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Are meal delivery services right for your family?

The pros and cons

As school gets in full swing, planning nutritious family suppers can be a challenge. Working parents are busy with commitments to work, family and their children’s school and extracurricular activities. As a result of such commitments, families may find they have little time to devote to cooking, let alone shopping for food.

As an alternative to dining out, which can be expensive, many families are exploring home-delivery meal kits. For those who value convenience and fresh foods, meal delivery services could be the way to go. Consumer research firm Pentallect predicts the meal-kit business will grow by as much as 30 percent over the next five years. Here is a look at the advantages and disadvantages to them.


Meal delivery kits’ biggest selling points are convenience and ease of preparation. Such kits make it possible for even novice home cooks to prepare restaurant-quality meals in their own kitchens. The boxes are filled with a week’s worth of ingredients for various recipes. The recipes spell out, step-by-step, how to create delicious meals.

Meal kits can provide a great way to try new foods, enticing eaters to try different recipes. They’re also a good idea for families or singletons who may be bored preparing their typical staples.

Another advantage to meal kits is the portions of the meals are already determined, helping people better control how much they eat. Meal kit users also are unlikely to waste food, which might be common for those accustomed to preparing large meals they rarely finish.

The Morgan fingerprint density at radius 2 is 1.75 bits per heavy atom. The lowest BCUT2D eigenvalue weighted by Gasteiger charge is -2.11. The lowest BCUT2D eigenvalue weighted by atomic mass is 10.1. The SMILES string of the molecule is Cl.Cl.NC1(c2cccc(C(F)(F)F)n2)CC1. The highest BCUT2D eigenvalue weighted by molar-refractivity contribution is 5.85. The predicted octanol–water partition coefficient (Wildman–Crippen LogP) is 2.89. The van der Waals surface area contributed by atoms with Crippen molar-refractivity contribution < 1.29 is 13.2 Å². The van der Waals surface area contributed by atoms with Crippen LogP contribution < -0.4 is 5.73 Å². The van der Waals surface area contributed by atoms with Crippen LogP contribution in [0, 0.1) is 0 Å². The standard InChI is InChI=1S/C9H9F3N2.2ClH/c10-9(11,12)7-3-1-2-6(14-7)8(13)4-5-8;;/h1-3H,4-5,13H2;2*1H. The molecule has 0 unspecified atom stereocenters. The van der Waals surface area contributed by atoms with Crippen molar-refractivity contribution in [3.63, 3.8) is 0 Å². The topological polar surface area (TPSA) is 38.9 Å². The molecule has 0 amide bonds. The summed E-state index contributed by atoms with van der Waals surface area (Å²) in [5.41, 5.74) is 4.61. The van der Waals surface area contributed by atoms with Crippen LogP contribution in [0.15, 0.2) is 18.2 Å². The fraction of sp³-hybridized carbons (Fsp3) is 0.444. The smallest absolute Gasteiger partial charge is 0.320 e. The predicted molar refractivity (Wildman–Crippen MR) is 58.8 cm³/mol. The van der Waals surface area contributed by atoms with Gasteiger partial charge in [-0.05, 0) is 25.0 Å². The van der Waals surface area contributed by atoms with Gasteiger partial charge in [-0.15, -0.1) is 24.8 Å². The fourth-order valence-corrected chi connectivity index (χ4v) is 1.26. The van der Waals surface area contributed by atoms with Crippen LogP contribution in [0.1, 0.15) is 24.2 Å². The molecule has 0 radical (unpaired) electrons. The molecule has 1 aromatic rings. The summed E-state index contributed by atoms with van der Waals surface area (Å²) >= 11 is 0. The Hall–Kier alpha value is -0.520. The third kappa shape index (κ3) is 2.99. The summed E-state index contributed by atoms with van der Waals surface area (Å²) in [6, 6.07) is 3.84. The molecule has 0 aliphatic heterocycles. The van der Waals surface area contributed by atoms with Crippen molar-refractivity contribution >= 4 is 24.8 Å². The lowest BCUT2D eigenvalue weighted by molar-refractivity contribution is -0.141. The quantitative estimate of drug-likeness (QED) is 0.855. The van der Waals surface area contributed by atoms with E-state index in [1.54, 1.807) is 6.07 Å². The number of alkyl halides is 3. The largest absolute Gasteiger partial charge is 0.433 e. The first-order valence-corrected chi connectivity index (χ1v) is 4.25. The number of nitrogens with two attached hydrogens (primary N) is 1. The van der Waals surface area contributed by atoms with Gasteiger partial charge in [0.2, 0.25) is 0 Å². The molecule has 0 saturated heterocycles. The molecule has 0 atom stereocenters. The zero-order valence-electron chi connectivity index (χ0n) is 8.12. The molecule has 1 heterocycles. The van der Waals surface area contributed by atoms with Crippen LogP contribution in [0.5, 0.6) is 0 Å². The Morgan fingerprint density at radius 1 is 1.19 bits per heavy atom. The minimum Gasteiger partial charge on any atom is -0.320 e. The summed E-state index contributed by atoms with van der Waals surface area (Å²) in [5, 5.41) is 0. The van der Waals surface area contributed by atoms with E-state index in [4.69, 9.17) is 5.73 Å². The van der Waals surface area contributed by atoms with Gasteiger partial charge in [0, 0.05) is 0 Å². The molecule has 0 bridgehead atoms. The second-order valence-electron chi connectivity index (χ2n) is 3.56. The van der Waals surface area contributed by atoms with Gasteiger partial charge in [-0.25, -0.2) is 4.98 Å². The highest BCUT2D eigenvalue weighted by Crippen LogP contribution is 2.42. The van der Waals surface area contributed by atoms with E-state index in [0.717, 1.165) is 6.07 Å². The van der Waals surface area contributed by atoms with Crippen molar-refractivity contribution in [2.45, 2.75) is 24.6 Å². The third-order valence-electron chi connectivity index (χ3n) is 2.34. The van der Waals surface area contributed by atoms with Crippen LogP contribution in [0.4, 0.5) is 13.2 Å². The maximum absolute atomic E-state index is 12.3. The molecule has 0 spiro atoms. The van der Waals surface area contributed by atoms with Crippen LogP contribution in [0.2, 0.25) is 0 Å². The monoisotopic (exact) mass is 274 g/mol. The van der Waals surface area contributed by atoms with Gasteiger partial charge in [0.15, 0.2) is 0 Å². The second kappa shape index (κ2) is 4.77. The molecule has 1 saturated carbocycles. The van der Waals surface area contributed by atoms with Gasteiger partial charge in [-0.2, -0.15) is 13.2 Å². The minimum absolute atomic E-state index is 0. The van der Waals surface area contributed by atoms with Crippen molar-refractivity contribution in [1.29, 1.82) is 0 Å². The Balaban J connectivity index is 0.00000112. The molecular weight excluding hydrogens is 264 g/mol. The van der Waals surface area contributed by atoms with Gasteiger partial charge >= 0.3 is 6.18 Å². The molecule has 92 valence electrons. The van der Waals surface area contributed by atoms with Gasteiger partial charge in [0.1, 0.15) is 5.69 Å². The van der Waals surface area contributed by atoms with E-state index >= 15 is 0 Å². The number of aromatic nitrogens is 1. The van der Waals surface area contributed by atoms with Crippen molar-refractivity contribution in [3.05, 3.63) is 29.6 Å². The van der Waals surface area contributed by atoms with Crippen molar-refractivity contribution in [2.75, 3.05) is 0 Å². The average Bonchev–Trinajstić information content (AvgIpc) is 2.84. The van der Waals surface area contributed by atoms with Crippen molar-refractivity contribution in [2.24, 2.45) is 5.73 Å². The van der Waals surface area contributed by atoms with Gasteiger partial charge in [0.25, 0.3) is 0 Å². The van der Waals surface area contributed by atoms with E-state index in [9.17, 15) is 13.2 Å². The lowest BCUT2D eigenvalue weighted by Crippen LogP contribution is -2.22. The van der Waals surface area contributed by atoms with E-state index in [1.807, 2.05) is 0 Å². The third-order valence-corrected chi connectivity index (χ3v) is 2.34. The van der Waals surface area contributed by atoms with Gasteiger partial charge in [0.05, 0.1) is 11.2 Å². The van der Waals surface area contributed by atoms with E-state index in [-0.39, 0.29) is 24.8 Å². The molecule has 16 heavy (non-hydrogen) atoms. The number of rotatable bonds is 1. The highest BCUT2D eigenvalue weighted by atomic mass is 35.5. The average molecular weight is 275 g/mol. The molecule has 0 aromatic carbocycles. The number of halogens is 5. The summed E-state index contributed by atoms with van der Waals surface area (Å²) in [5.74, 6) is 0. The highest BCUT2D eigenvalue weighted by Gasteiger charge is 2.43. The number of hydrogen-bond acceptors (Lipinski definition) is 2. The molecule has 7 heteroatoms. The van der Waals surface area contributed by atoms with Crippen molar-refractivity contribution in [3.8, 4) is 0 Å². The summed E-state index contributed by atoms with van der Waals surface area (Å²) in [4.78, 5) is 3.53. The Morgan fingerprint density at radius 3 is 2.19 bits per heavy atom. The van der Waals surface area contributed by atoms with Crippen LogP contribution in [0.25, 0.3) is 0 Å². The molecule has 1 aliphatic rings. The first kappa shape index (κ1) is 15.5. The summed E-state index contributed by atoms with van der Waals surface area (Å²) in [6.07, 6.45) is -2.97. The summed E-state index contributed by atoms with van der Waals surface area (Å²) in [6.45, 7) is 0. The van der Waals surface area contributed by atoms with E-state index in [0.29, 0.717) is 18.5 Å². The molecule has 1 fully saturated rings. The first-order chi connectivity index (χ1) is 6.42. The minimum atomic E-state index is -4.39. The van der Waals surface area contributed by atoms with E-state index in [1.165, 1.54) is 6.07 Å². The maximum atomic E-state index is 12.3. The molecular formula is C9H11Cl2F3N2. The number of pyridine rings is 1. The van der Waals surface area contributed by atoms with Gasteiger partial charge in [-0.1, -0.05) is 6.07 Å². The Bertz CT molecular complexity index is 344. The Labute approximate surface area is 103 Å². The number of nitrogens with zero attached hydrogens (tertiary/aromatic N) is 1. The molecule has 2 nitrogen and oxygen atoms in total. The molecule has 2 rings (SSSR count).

Cost is usually the biggest detriment to meal kits. Even though meal kits may cost less per person than dining out, they’re still on the expensive side. Meal kit devotees pay for the convenience of having someone plan, package and ship high-quality meals to their doorsteps. Meals may cost anywhere from $50 to $200 per week, with the average at about $10 per meal, per person, says Pentallect. People who can get great deals at grocery stores may feel meal kits are not worth the cost.

Another potential problem with meal kits is that consumers may be at the mercy of the company in terms of the variety of foods available to them. Picky eaters may find the kits include items they will not eat, which can make kits a waste of money and food. Also, it may take some research to find companies that offer foods that fit with dietary preferences, such as those that cater to food allergies or vegan diets or companies that provide organically sourced ingredients.

Environmentalists may frown upon the excess packaging and cooling packs used in some meal kits. Consumers must be committed to recycling or reusing packaging to make meal kits more eco-friendly.

Families who want to give meal kits a try are urged to read reviews on services and check out available menus to ensure the investment is worth it. If convenience is key, meal kits may be the ideal fit.